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Suppose that $X$ is a geometric random variable with parameter (probability of success) $p$.

Show that $\Pr(X > a+b \mid X>a) = \Pr(X>b)$

First I thought I'd start by calculating $\Pr(X>n)$ where $n=a+b$:

$$\Pr(X > n) = p_{n+1} + p_{n+2} + \cdots = ?\tag{1}$$

But I don't know how to determine the limit of equation (1). I know for an infinite geometric series starting at index zero:

$$\sum\limits_{n=0}^\infty ax^n=\cfrac{a}{1-x}\text{ for }|X|<1$$

But don't know what to do when index starts at $n$.

Next I thought I'd do:

$$\Pr(X > a+b) \mid X > a) = \cfrac{ \Pr[ (X > a+b) \cap (X > a)] }{\Pr(X > a)}$$ $$=\cfrac{\Pr(X > a+b)}{\Pr(X > a)}$$

and substitute my result from equation (1). Any help appreciated in advance. Thank you.

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2 Answers 2

up vote 1 down vote accepted

Here's how to handle an infinite geometric series when the index starts at $n$ instead of $0$: \begin{align} \sum_{k=n}^\infty ax^k & = ax^n + ax^{n+1} + ax^{n+2} + ax^{n+3}+\cdots \\[10pt] & = (ax^n) + (ax^n)x +(ax^n)x^2 + (ax^n)x^3+\cdots \\[10pt] & = b + bx + bx^2 + bx^3 + \cdots \end{align}

Now it starts at index $0$. And of course $b$ is $ax^n$.

It looks as if you can do the rest.

Second method: You mentioned that the probability of "success" is $p$. That means the probability of success on each trial is $p$.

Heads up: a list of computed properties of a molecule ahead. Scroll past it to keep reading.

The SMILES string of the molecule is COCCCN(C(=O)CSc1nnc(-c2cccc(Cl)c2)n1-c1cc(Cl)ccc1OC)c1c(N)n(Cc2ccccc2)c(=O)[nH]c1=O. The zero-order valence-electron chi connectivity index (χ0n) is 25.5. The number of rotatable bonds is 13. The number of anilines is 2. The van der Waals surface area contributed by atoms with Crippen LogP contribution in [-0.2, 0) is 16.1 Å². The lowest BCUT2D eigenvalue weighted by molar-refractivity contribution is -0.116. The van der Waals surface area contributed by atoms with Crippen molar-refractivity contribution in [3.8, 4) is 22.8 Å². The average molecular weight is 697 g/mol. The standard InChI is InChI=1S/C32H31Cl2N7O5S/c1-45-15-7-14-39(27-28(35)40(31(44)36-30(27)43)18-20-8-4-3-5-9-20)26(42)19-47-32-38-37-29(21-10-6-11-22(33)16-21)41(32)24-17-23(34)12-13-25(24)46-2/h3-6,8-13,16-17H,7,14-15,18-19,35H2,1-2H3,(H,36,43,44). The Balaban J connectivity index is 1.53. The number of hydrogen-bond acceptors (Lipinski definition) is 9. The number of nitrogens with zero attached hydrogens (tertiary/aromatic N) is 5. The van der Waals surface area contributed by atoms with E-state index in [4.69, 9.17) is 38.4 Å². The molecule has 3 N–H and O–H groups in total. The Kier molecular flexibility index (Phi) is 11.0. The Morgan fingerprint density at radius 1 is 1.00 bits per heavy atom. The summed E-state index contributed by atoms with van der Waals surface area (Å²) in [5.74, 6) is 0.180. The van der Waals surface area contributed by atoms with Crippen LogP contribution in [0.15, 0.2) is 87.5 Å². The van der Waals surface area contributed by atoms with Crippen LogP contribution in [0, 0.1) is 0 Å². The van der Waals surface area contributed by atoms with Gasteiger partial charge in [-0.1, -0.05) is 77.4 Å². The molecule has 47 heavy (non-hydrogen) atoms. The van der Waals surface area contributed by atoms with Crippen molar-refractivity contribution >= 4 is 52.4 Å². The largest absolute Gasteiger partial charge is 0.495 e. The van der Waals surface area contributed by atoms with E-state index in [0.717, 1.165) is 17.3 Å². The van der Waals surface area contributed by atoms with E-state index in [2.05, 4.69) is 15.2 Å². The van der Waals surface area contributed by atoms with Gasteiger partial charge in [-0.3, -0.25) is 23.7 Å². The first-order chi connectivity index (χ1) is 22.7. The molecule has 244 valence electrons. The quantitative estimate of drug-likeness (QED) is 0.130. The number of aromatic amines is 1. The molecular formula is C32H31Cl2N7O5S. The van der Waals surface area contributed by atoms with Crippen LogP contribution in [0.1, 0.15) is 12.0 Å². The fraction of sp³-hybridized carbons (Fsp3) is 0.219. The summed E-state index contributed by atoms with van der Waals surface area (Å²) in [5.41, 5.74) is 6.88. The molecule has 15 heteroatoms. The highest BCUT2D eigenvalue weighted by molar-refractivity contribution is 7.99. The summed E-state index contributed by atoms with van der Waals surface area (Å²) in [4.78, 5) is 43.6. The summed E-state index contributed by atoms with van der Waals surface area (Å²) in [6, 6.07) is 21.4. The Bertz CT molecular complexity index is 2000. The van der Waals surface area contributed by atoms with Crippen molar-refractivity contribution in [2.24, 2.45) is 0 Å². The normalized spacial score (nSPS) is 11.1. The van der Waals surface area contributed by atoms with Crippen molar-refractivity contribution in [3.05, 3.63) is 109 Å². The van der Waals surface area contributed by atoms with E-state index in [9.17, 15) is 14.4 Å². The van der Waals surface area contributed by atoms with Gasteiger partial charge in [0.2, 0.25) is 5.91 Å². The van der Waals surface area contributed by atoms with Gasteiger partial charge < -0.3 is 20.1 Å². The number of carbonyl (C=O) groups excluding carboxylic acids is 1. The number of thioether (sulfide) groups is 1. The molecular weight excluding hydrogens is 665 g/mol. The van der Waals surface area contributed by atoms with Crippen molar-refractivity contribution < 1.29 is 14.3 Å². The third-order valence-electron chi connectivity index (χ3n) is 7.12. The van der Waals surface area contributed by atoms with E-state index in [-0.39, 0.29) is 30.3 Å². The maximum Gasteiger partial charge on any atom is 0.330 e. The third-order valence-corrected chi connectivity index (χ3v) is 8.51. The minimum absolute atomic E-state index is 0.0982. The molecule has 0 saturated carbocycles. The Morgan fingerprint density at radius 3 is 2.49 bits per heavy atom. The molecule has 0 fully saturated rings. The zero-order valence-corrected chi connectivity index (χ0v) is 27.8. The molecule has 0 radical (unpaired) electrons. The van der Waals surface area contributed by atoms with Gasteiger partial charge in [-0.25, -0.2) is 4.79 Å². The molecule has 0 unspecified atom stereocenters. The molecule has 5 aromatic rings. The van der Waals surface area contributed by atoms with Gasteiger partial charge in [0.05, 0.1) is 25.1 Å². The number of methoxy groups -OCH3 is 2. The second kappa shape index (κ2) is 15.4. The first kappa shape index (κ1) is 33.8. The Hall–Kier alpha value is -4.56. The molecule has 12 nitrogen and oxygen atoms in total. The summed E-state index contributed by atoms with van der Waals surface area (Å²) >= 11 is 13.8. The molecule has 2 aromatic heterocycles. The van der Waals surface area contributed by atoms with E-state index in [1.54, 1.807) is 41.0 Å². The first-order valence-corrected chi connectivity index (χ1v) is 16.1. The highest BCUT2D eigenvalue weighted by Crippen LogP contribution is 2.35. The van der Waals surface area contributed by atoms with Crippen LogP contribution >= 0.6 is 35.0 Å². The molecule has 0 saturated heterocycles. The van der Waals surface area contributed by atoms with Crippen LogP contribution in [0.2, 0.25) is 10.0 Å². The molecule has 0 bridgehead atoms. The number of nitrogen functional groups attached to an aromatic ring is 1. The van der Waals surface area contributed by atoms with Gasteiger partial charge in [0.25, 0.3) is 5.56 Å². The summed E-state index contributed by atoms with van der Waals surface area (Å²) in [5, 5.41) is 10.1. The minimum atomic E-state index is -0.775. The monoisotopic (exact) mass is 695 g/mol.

If $X$ is defined as the number of trials needed to get one success, then the event $X>n$ is the same as the event of failure on all of the first $n$ trials, so that probability of that is $(1-p)^n$.

If $X$ is defined as the number of trials needed to get one failure, then the event $X>n$ is the same as the event of success on all of the first $n$ trials, so the probability of that is $p^n$.

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There are two ways to get $\Pr(X\gt n)$, the easy way and the hard way. Since there is something to be learned from both, we do it both ways.

The hard way: The probability that $X=n+1$ is the probability of $n$ failures in a row, then success. This is $(1-p)^np$.

Similarly, the probability that $X=n+2$ is the probability of $n+1$ failures in a row, then success. This has probability $(1-p)^{n+1}p$.

Continue, and add up. There is a $(1-p)^n p$ "in" each term. Take it out as a common factor. So we get $$(1-p)^n p\left(1+(1-p)+(1-p)^2 +\cdots\right).$$ The geometric series inside the brackets has sum $\frac{1}{1-(1-p)}=\frac{1}{p}$.

The easy way: We have $X\gt n$ precisely if we get $n$ failures in a row, probability $(1-p)^n$.

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